Tavis: Or vice versa.
Goff: Exactly. So if it exists in all those, those are going to be upstream for most of our contact with the criminal justice system. How do we disaggregate that? National level data because we got national level data with, you know, controlling for certain factors.
You can say, well, it’s actually the educational disparities that are the biggest predictor, so we need to be focusing on that. Not to say we can’t focus on law enforcement, but we need to focus on that and this is the percentage that belongs to law enforcement, this is the percentage that belongs to the employers.
Tavis: I wonder whether or not you think, Professor Goff, that data can make the difference for all the craving that there exists now, to your point, on the part of departments for this data.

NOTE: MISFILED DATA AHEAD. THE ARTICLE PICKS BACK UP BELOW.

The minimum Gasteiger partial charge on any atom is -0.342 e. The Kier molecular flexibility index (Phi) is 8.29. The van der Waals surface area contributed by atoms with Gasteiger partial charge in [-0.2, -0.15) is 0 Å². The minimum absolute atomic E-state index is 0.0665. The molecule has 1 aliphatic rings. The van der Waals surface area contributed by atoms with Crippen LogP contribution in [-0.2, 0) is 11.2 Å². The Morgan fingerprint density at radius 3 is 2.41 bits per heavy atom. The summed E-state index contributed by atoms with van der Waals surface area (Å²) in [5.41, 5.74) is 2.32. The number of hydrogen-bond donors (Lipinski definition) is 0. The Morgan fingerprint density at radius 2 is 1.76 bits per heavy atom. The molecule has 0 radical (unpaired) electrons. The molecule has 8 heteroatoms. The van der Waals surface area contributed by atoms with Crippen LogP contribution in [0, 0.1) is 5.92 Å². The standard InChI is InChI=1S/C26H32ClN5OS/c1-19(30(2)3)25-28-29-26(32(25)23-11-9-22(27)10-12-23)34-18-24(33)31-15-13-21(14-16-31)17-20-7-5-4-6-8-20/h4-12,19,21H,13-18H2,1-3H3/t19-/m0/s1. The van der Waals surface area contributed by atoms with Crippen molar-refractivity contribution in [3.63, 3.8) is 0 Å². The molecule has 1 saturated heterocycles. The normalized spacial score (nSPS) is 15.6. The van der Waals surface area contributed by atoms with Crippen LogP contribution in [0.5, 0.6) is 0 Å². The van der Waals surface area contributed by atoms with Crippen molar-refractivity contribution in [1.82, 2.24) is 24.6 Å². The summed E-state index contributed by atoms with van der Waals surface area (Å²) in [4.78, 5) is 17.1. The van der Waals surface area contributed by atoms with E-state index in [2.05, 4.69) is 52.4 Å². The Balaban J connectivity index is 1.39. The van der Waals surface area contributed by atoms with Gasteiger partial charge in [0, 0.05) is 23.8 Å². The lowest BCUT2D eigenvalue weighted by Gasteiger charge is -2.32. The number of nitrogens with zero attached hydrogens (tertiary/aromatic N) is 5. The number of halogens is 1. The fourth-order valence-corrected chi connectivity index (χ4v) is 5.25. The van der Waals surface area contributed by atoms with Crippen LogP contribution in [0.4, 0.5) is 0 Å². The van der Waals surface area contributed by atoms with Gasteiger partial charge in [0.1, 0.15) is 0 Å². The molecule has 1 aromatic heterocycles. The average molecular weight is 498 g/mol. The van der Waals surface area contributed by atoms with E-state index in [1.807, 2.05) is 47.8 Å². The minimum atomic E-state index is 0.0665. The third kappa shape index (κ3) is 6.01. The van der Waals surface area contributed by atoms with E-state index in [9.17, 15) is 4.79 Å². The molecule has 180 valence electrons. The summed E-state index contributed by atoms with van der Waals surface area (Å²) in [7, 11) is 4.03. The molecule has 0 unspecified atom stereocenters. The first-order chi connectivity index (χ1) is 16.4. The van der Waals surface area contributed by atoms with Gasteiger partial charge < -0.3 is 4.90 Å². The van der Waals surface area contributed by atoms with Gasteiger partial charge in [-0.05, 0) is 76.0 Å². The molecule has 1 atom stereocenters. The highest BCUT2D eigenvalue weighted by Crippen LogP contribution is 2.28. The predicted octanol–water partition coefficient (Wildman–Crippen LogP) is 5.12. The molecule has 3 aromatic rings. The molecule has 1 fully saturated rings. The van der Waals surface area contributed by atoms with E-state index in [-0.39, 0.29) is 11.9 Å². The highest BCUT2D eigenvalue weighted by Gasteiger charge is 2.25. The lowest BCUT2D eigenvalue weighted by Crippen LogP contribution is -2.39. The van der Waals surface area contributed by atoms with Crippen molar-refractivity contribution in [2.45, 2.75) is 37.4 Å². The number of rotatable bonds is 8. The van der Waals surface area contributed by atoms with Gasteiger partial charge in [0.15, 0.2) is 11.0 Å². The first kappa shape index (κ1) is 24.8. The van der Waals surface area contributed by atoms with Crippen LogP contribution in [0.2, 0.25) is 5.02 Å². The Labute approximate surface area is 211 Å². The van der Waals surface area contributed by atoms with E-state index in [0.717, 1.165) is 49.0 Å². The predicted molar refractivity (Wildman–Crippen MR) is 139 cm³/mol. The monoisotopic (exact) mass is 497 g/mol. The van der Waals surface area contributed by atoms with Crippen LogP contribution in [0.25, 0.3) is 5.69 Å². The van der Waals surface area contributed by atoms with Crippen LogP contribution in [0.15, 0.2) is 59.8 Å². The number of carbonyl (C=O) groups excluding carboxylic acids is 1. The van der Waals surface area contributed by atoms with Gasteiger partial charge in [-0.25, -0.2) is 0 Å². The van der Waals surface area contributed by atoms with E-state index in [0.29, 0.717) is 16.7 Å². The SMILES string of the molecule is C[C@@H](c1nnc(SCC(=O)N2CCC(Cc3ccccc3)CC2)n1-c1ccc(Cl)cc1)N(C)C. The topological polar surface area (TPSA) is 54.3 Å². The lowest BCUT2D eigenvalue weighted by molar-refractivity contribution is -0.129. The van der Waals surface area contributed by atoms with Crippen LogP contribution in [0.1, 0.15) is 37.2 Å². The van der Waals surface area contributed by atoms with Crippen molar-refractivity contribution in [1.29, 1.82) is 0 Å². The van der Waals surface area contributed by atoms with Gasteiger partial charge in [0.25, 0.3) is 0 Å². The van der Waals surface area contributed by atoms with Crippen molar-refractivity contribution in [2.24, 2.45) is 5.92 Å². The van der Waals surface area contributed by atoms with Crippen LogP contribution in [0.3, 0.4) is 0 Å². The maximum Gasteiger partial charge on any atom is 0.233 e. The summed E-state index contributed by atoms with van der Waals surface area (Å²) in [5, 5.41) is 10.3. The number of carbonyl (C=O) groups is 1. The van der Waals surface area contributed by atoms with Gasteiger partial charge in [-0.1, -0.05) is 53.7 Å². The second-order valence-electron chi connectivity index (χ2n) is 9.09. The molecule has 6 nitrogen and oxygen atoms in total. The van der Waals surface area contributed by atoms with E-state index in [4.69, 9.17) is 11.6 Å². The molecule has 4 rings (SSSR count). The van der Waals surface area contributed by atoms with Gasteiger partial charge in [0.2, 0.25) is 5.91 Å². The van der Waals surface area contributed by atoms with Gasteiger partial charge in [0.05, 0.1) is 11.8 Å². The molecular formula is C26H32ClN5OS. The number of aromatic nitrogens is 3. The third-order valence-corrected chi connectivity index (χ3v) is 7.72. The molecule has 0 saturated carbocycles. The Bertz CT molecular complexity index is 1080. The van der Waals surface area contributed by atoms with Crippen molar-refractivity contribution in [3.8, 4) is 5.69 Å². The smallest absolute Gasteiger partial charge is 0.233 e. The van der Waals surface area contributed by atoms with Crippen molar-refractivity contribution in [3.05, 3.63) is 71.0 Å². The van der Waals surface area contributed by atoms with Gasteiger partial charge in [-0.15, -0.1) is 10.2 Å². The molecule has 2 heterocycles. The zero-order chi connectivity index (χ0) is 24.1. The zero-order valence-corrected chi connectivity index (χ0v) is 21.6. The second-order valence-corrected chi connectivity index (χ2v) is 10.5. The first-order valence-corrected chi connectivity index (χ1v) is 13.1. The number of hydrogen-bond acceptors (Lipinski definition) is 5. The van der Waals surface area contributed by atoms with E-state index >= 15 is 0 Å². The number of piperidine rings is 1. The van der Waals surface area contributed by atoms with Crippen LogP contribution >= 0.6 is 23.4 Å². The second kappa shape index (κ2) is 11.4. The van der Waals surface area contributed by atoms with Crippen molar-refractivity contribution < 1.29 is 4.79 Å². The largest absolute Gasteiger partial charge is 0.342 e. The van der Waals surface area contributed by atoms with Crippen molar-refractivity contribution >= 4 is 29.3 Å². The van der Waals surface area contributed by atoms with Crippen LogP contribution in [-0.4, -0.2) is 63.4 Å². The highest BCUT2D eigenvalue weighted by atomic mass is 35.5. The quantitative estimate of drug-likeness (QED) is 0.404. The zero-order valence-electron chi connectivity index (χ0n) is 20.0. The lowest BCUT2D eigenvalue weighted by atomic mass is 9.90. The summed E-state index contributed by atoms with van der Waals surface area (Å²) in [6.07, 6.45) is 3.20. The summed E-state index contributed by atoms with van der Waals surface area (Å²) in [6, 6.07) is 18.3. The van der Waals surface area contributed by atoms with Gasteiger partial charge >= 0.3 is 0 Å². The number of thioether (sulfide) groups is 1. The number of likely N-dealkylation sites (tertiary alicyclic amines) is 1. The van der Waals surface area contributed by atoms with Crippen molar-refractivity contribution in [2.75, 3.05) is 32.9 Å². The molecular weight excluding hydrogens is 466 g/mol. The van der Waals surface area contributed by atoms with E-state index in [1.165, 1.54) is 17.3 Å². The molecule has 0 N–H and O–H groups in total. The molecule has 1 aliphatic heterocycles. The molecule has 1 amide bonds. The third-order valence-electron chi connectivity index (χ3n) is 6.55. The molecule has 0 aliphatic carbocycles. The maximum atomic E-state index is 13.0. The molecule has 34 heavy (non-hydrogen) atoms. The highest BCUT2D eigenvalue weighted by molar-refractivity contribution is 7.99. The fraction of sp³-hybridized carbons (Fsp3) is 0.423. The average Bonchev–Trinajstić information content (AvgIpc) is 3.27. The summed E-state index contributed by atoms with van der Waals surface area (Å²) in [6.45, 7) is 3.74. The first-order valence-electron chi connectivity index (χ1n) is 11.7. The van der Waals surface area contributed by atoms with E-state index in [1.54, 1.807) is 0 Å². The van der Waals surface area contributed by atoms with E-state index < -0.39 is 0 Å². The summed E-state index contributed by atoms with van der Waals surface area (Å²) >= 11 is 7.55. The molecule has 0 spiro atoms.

Can data really make the difference? I ask that ’cause I can give you two or three issues right now that we talk about in the news every day where the data isn’t making a difference.
Let’s start with climate change. Let’s go to global warming. Let’s go to immigration. Let’s go to–even when the data comes in, there are those who play politics with the numbers. Numbers don’t lie, people do. So can data make a difference?
Goff: Data is a tool, right? Data doesn’t lead inevitably to any particular thing, but it is a tool. And where we’re at right now is a rare moment. When was the last time that communities of color got together with law enforcement and solved a racial problem as opposed to constituting a racial problem?